Growing pains hit Steven Montez hard in Colorado Buffaloes’ loss to Washington

BOULDER – All Myles Bryant had to do was watch Steven Montez’s eyes.

The University of Colorado faced third-and-4 from its own 30-yard line. Montez stood in the shotgun with a five-wide receiver set – three to the far side, two to the near. He’d been pressured often Saturday night by the Washington defense, sacked twice to that point and continuously flushed from the pocket. But after showing blitz with two linebackers, the Huskies rushed only three on the play.

Montez took the snap and within 1.8 seconds, the ball was out of his hands. The problem? Out of five available targets, Montez, a redshirt sophomore, never glanced off wide receiver Bryce Bobo, paying no attention to Bryant, Washington’s defensive back, who sat in his zone, jumped the route and returned the interception 35 yards for a touchdown. The play put the seventh-ranked Huskies up 24-10 with 2 minutes, 3 seconds remaining in the third quarter, and effectively out of reach.

It was that kind of night for Montez. He has the physical tools to be an elite Pac-12 quarterback, but showed he still has a way to go before he gets there.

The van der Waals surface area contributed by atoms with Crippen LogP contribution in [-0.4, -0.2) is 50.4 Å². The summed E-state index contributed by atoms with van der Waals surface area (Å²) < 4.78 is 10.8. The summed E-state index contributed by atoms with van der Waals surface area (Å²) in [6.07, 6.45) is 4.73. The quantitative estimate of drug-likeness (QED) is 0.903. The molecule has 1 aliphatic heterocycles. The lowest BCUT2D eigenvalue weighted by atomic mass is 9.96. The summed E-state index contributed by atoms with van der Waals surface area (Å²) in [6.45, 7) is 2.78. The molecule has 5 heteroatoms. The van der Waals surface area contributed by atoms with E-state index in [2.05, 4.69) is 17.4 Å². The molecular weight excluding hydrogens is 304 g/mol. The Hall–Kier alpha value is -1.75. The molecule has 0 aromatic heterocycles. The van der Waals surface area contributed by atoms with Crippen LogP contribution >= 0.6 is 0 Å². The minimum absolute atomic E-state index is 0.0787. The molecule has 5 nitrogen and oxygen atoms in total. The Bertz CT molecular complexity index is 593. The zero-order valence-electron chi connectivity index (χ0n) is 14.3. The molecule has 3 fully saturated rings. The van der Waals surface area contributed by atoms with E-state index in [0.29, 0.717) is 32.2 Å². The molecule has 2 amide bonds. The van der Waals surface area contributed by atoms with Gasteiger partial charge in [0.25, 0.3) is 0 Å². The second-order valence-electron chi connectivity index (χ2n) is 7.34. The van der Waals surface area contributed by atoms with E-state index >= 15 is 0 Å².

“I saw the corner, he was pressed, and then bailed. We had an under-call, which is like a five-yard in-route, so I was thinking, ‘the corner bailed, we should have it,’” Montez, who has seven career starts, said of his final interception of the night. “When I released the ball, I saw what I want to say was the nickel buzz right under it … bad decision.”

He whispered again: “Extremely bad decision.”

Montez completed 21 of 27 passes for 171 yards and a trio of interceptions in the Buffs’ 37-10 loss to Washington at Folsom Field. He was sacked four times. Two of his pass attempts were dropped, another went off the fingertips of running back Phillip Lindsay, landing in the lap of Washington’s Jordan Miller – his first of two picks Saturday.

It’s hard to win when you throw three interceptions in a game, Montez said, adding the light rain and cold temperatures didn’t affect his play. But his mental lapses weren’t limited to his throws. He also misjudged a down-and-distance situation in the second quarter, costing the Buffs a first down — and worse.